Increasing Cold In-Place Recycling Efficiency for Pavement Rehabilitation

New tools will help local road engineers reliably estimate the curing time of a cold in-place recycling (CIR) layer. Researchers identified factors that affect asphalt curing when a CIR method is used to know when pavement is sufficiently hardened, which will minimize delays in road construction and reopening.

An increasingly popular alternative to asphalt replacement, CIR is a cost-effective and sustainable pavement rehabilitation technique that involves pulverizing the top layer of old pavement, mixing it with water and a stabilizing agent such as emulsified asphalt, and reapplying the mixture to fill in holes and cracks. An active filler such as cement may be used. A final layer is added to seal and preserve the recycled pavement layer.

“This project provides an equation-based prediction tool that gives us confidence in this pavement rehabilitation method and the time it takes to reopen roads for use,” said Wayne Stevens, county engineer, Brown County. 

CIR offers numerous benefits, and MnDOT and local transportation agencies are leaders in its use. By reusing existing asphalt, agencies minimize the need for new material, reduce costs and lower material transport to and from a construction site. Less construction traffic reduces congestion and vehicle emissions. The process itself uses water but little, if any, heat.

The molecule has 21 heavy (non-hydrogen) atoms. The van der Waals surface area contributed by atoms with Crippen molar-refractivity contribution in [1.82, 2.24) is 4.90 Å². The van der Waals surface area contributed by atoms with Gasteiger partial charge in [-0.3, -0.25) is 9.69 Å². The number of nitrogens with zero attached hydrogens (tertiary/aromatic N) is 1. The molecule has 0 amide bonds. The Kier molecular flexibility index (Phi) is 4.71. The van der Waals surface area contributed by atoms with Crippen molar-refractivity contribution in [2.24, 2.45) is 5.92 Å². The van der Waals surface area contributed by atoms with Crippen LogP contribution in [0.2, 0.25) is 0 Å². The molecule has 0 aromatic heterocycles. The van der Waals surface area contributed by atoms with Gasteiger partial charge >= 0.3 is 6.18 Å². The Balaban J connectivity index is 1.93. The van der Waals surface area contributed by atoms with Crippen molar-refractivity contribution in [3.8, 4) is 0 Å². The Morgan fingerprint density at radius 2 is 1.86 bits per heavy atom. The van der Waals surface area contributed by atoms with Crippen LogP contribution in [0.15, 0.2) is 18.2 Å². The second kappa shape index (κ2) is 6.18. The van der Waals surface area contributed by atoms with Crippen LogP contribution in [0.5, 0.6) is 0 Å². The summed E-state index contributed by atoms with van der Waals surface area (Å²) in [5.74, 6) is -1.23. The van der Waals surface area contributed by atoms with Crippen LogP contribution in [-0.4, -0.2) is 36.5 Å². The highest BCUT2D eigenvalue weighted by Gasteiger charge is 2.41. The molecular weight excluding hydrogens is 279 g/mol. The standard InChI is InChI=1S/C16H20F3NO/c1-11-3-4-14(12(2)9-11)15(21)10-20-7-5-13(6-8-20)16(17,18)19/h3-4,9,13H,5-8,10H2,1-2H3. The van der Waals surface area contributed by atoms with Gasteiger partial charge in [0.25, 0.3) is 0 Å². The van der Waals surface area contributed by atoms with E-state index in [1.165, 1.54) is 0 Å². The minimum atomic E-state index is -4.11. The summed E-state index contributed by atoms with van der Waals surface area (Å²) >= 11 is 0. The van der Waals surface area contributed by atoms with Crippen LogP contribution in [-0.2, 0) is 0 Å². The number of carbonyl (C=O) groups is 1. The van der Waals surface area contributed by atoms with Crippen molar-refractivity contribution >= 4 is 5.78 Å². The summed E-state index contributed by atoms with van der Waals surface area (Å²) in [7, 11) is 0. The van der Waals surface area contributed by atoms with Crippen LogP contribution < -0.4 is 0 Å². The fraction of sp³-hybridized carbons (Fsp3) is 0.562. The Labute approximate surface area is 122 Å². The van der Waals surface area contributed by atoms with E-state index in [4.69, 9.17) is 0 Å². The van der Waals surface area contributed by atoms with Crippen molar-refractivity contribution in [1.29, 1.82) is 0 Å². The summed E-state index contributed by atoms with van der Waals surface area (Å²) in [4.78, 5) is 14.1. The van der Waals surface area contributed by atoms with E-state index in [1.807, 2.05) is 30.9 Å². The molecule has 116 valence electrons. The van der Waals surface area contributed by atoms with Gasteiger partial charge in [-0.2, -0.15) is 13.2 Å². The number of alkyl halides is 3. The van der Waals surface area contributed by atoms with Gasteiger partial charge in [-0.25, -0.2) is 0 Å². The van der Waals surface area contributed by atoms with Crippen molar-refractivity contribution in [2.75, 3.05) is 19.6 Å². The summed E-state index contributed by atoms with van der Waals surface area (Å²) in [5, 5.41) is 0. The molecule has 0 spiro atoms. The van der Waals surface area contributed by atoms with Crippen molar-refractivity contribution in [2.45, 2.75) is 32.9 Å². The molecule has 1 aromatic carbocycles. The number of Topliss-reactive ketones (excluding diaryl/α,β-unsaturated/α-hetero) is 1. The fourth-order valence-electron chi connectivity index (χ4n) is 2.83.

While CIR is a relatively quick asphalt rehabilitation process, the recycled asphalt layer must sufficiently harden before the top layer can be placed and the road reopened to traffic. Curing ensures the asphalt is structurally sound and can withstand traffic weight without damage. Current guidance on curing is based on a relatively arbitrary timeline and does not account for variations in materials used, weather, the condition of the pavement layers and specific construction techniques.

Knowing whether pavement is sufficiently cured and how long curing will take is necessary to make CIR cost-effective and to minimize traffic disruptions. A reliable and tailored prediction of the curing time will help city and county engineers optimize construction schedules and ensure maximum pavement strength to maximize longevity of CIR-treated pavements.

What Was Our Goal?

The goal of this project was to develop methods and guidance for agencies to monitor the strength gain of a CIR layer and estimate curing time.

What Did We Do?

Researchers combined the results of testing in the field with laboratory experiments to develop guidance for local transportation engineers to reliably predict the curing time of CIR pavement material so construction workers may place the final layer and open the road to traffic. Investigators began with a review of the current state of CIR curing knowledge, including the factors that impact the process, existing tools and methods to determine if the recycled layer is set, and CIR practices used by local agencies and MnDOT.